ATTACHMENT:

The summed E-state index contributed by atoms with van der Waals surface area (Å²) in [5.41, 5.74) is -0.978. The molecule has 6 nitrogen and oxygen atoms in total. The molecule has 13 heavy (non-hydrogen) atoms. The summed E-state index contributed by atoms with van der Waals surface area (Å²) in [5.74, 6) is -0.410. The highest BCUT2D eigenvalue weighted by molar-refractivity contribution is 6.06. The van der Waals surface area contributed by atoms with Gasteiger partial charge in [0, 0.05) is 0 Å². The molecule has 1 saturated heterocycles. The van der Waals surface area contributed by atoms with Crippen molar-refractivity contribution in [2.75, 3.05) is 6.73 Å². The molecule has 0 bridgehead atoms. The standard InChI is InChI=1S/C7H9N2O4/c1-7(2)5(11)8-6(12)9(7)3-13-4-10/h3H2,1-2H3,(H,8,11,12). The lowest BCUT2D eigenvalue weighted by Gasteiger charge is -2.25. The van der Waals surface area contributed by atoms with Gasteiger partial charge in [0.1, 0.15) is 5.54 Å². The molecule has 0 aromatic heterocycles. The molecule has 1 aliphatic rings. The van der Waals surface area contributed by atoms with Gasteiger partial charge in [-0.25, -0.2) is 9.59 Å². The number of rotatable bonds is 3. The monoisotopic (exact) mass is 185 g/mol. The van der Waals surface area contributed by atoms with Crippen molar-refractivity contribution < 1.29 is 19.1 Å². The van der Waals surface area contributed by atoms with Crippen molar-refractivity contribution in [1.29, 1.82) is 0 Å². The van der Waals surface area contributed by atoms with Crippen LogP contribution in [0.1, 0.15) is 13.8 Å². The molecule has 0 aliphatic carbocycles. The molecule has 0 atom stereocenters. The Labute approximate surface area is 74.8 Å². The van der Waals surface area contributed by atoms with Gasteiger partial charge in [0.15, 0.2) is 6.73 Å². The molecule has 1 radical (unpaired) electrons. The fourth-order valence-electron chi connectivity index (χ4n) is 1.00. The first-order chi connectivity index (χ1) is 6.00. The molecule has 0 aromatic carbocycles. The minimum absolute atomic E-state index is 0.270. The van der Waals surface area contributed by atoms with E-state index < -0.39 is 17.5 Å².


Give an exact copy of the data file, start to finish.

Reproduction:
The summed E-state index contributed by atoms with van der Waals surface area (Å²) in [5.41, 5.74) is -0.978. The molecule has 6 nitrogen and oxygen atoms in total. The molecule has 13 heavy (non-hydrogen) atoms. The summed E-state index contributed by atoms with van der Waals surface area (Å²) in [5.74, 6) is -0.410. The highest BCUT2D eigenvalue weighted by molar-refractivity contribution is 6.06. The van der Waals surface area contributed by atoms with Gasteiger partial charge in [0, 0.05) is 0 Å². The molecule has 1 saturated heterocycles. The van der Waals surface area contributed by atoms with Crippen molar-refractivity contribution in [2.75, 3.05) is 6.73 Å². The molecule has 0 bridgehead atoms. The standard InChI is InChI=1S/C7H9N2O4/c1-7(2)5(11)8-6(12)9(7)3-13-4-10/h3H2,1-2H3,(H,8,11,12). The lowest BCUT2D eigenvalue weighted by Gasteiger charge is -2.25. The van der Waals surface area contributed by atoms with Gasteiger partial charge in [0.1, 0.15) is 5.54 Å². The molecule has 0 aromatic heterocycles. The molecule has 1 aliphatic rings. The van der Waals surface area contributed by atoms with Gasteiger partial charge in [-0.25, -0.2) is 9.59 Å². The number of rotatable bonds is 3. The monoisotopic (exact) mass is 185 g/mol. The van der Waals surface area contributed by atoms with Crippen molar-refractivity contribution < 1.29 is 19.1 Å². The van der Waals surface area contributed by atoms with Crippen molar-refractivity contribution in [1.29, 1.82) is 0 Å². The van der Waals surface area contributed by atoms with Crippen LogP contribution in [0.1, 0.15) is 13.8 Å². The molecule has 0 aliphatic carbocycles. The molecule has 0 atom stereocenters. The Labute approximate surface area is 74.8 Å². The van der Waals surface area contributed by atoms with Gasteiger partial charge in [0.15, 0.2) is 6.73 Å². The molecule has 1 radical (unpaired) electrons. The fourth-order valence-electron chi connectivity index (χ4n) is 1.00. The first-order chi connectivity index (χ1) is 6.00. The molecule has 0 aromatic carbocycles. The minimum absolute atomic E-state index is 0.270. The van der Waals surface area contributed by atoms with E-state index < -0.39 is 17.5 Å².